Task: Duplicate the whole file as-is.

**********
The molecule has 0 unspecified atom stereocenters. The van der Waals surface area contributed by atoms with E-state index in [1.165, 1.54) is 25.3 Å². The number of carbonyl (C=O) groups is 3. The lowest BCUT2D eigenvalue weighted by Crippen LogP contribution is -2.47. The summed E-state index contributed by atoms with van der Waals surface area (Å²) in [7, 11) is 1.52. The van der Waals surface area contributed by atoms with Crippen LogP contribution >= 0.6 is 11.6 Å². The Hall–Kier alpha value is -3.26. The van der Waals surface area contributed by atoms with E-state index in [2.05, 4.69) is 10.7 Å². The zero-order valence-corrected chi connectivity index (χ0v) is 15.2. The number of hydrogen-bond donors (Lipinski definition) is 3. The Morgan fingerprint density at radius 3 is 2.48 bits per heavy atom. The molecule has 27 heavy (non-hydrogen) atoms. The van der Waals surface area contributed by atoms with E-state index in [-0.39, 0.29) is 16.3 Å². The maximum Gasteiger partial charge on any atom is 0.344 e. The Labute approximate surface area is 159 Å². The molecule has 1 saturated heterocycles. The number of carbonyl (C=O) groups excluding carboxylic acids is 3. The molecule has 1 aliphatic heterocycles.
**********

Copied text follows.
The molecule has 0 unspecified atom stereocenters. The van der Waals surface area contributed by atoms with E-state index in [1.165, 1.54) is 25.3 Å². The number of carbonyl (C=O) groups is 3. The lowest BCUT2D eigenvalue weighted by Crippen LogP contribution is -2.47. The summed E-state index contributed by atoms with van der Waals surface area (Å²) in [7, 11) is 1.52. The van der Waals surface area contributed by atoms with Crippen LogP contribution >= 0.6 is 11.6 Å². The Hall–Kier alpha value is -3.26. The van der Waals surface area contributed by atoms with E-state index in [2.05, 4.69) is 10.7 Å². The zero-order valence-corrected chi connectivity index (χ0v) is 15.2. The number of hydrogen-bond donors (Lipinski definition) is 3. The Morgan fingerprint density at radius 3 is 2.48 bits per heavy atom. The molecule has 27 heavy (non-hydrogen) atoms. The van der Waals surface area contributed by atoms with E-state index in [-0.39, 0.29) is 16.3 Å². The maximum Gasteiger partial charge on any atom is 0.344 e. The Labute approximate surface area is 159 Å². The molecule has 1 saturated heterocycles. The number of carbonyl (C=O) groups excluding carboxylic acids is 3. The molecule has 1 aliphatic heterocycles.